Opinions: 

DMO Stories

Over the last few years, tourism has established itself as one of Austurland's primary industries, and after building a new DMO in 2017, it began developing its Destination Management Plan.

A long-term vision designed to strengthen the local tourism support frameworks while taking into account the needs of all stakeholders involved, from the visitors to local residents and businesses. Visit Austurland will be sharing insights on the value of a DMP at #DTTTGlobal, but in the meantime, we caught up with the team with a few questions.

Please introduce yourself and your organization?

We are working with Destination Management for the region of Austurland which is the Icelandic name for East Iceland. We are working for the organization Austurbrú which is a regional development office for Austurland.

Over the last years, we have built up the destination of Austurland and formed a Destination Office. This has meant a lot of different efforts from establishing a movement among stakeholders, to be working with the development of our commonplace brand and our content. The latest step has been to prepare a Destination Management Plan (DMP) for Austurland.

The project Destination Austurland began in 2014 as an initiative from Ferðamálasamtök Austurlands (Austurland Tourism Cluster), and Austurbrú was hosting the project. Since the start, collaboration and co-creation have been of central importance for the project. This was achieved through the coordination and guidance from the Swedish Destination Designer Daniels Byström. Through a process characterized by a shared understanding of challenges and opportunities, reflecting of the common needs from various stakeholders, the movement has led to joint efforts and to building up a platform for collaboration.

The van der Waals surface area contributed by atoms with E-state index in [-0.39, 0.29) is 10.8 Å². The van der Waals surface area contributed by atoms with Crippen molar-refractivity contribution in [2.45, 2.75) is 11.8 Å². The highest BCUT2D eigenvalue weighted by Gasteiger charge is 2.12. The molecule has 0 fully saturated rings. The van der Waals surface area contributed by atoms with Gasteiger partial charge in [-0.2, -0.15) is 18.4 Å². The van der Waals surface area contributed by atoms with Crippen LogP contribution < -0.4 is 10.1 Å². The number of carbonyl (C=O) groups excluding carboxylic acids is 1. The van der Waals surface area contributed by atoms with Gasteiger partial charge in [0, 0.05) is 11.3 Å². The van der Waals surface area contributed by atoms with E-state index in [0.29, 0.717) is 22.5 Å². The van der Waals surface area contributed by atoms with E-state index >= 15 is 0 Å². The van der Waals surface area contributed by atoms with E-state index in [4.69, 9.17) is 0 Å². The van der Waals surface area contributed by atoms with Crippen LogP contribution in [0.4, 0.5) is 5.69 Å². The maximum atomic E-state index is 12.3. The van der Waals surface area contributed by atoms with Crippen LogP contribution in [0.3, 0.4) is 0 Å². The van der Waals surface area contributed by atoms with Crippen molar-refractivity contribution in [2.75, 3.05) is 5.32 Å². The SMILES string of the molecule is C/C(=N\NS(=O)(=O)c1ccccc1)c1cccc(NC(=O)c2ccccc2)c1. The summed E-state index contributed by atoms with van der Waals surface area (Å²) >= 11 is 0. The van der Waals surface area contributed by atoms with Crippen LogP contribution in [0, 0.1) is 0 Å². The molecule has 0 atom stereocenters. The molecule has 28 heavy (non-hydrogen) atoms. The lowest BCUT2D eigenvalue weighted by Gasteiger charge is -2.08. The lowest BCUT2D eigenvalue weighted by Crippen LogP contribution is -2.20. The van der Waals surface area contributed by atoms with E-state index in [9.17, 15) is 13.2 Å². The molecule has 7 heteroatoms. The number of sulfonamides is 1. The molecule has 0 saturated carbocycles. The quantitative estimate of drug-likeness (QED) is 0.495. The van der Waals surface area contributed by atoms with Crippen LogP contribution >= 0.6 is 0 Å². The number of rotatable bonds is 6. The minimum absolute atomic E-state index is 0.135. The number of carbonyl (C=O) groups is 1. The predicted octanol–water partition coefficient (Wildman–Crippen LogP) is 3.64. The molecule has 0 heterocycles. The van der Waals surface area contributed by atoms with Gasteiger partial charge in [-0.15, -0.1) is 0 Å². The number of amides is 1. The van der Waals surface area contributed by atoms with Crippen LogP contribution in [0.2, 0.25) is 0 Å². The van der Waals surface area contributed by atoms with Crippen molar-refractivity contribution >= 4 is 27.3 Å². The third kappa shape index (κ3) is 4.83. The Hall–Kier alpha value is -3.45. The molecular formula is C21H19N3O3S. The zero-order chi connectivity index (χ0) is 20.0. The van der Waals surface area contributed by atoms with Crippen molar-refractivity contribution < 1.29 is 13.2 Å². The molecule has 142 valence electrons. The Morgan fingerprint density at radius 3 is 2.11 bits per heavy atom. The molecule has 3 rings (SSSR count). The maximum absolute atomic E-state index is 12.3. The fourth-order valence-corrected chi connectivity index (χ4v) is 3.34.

The participants in the project have come to realize the importance of learning from the experience of others, seeking out best practices and aiming for doing even better. The goal has not been to design Austurland as a destination for visitors. The goal has been to define what Austurland is in our hearts, the inhabitants of the area, and work on a vision for Austurland as a destination for residents and visitors.

Destination planning is one way of analyzing, organizing and encouraging the implementation of the necessary remedial actions, thus safeguarding the values that are the basis of our guests’ interest in visiting us, as well as to contribute to the benefit of the community in Austurland. We strive for the DMP to encourage stakeholders to work on prioritized projects so that we can reduce visible bottlenecks in Austurland development for the benefit of future generations of locals and guests.

What were the key drivers behind developing a DMP for Austurland?

Our DMP allows us to align the Destination Management into other strategic development aims regionally and nationally. The DMP is defining actions connected to our strategic aims and follows up on the progress and the impacts. It helps us to better understand our preconditions for development, where we are now, where we aim to be and how we are making progress. It is a business plan for our destination. The DMP also stakes out the path for us to take action over the next three years. Our DMP helps us to attract the kind of tourism that we want to have. It also helps us to control how our actions for development are leading to positive progress. We have in Austurland already taken many steps forward to improve our destination. With the DMP, an important piece is falling into place. We now have a full set of tools needed to take action and to achieve the objectives that we have set up for our destination. This DMP can also be considered as a call for everyone involved in our Destination Development to take action.

Our DMP helps us to attract the kind of tourism that we want to have. It also helps us to control how our actions for development are leading to positive progress.

The DMP vision is for 2018-2021. What have been the biggest benefits so far?